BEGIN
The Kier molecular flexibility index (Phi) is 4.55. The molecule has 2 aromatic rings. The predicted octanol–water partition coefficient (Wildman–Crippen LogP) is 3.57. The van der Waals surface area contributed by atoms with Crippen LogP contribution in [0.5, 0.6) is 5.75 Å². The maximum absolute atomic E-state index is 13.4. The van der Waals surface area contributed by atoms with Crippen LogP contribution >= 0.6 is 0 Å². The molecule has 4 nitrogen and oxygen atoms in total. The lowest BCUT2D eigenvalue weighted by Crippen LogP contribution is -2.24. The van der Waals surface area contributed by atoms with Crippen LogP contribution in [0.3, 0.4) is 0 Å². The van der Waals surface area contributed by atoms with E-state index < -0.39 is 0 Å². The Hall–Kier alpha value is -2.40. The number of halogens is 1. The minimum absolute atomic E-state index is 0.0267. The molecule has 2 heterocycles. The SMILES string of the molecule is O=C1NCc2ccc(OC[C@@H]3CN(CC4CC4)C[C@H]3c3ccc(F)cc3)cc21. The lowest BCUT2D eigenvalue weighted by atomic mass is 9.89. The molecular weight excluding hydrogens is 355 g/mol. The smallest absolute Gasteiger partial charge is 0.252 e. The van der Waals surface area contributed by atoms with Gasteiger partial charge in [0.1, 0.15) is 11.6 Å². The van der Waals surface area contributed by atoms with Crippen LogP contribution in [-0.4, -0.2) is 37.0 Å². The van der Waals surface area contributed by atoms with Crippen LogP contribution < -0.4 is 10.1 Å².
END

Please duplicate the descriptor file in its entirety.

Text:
The Kier molecular flexibility index (Phi) is 4.55. The molecule has 2 aromatic rings. The predicted octanol–water partition coefficient (Wildman–Crippen LogP) is 3.57. The van der Waals surface area contributed by atoms with Crippen LogP contribution in [0.5, 0.6) is 5.75 Å². The maximum absolute atomic E-state index is 13.4. The van der Waals surface area contributed by atoms with Crippen LogP contribution >= 0.6 is 0 Å². The molecule has 4 nitrogen and oxygen atoms in total. The lowest BCUT2D eigenvalue weighted by Crippen LogP contribution is -2.24. The van der Waals surface area contributed by atoms with Crippen LogP contribution in [0.3, 0.4) is 0 Å². The van der Waals surface area contributed by atoms with E-state index < -0.39 is 0 Å². The Hall–Kier alpha value is -2.40. The number of halogens is 1. The minimum absolute atomic E-state index is 0.0267. The molecule has 2 heterocycles. The SMILES string of the molecule is O=C1NCc2ccc(OC[C@@H]3CN(CC4CC4)C[C@H]3c3ccc(F)cc3)cc21. The lowest BCUT2D eigenvalue weighted by atomic mass is 9.89. The molecular weight excluding hydrogens is 355 g/mol. The smallest absolute Gasteiger partial charge is 0.252 e. The van der Waals surface area contributed by atoms with Gasteiger partial charge in [0.1, 0.15) is 11.6 Å². The van der Waals surface area contributed by atoms with Crippen LogP contribution in [-0.4, -0.2) is 37.0 Å². The van der Waals surface area contributed by atoms with Crippen LogP contribution < -0.4 is 10.1 Å².